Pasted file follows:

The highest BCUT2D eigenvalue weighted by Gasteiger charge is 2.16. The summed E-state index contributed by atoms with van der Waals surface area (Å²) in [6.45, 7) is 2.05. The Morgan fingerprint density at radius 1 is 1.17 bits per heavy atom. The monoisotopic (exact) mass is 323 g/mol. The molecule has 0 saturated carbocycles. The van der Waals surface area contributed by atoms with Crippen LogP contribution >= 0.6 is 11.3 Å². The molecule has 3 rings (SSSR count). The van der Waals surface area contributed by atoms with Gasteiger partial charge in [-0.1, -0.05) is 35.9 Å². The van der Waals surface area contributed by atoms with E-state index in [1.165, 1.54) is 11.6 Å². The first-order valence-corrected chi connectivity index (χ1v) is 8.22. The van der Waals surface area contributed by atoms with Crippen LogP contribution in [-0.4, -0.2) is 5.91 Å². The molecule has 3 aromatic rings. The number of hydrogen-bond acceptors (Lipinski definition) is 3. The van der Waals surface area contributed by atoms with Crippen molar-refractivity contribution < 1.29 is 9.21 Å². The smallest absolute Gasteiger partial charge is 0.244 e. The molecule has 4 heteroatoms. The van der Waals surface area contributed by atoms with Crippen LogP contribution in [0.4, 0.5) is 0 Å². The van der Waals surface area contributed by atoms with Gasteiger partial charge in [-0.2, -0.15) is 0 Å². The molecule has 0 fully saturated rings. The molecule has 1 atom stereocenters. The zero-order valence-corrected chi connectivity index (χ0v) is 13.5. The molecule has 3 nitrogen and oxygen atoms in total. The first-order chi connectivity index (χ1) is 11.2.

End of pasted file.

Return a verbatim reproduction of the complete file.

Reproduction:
The highest BCUT2D eigenvalue weighted by Gasteiger charge is 2.16. The summed E-state index contributed by atoms with van der Waals surface area (Å²) in [6.45, 7) is 2.05. The Morgan fingerprint density at radius 1 is 1.17 bits per heavy atom. The monoisotopic (exact) mass is 323 g/mol. The molecule has 0 saturated carbocycles. The van der Waals surface area contributed by atoms with Crippen LogP contribution >= 0.6 is 11.3 Å². The molecule has 3 rings (SSSR count). The van der Waals surface area contributed by atoms with Gasteiger partial charge in [-0.1, -0.05) is 35.9 Å². The van der Waals surface area contributed by atoms with E-state index in [1.165, 1.54) is 11.6 Å². The first-order valence-corrected chi connectivity index (χ1v) is 8.22. The van der Waals surface area contributed by atoms with Crippen LogP contribution in [-0.4, -0.2) is 5.91 Å². The molecule has 3 aromatic rings. The number of hydrogen-bond acceptors (Lipinski definition) is 3. The van der Waals surface area contributed by atoms with Crippen molar-refractivity contribution < 1.29 is 9.21 Å². The smallest absolute Gasteiger partial charge is 0.244 e. The molecule has 4 heteroatoms. The van der Waals surface area contributed by atoms with Crippen LogP contribution in [0.4, 0.5) is 0 Å². The van der Waals surface area contributed by atoms with Gasteiger partial charge in [-0.2, -0.15) is 0 Å². The molecule has 0 fully saturated rings. The molecule has 1 atom stereocenters. The zero-order valence-corrected chi connectivity index (χ0v) is 13.5. The molecule has 3 nitrogen and oxygen atoms in total. The first-order chi connectivity index (χ1) is 11.2.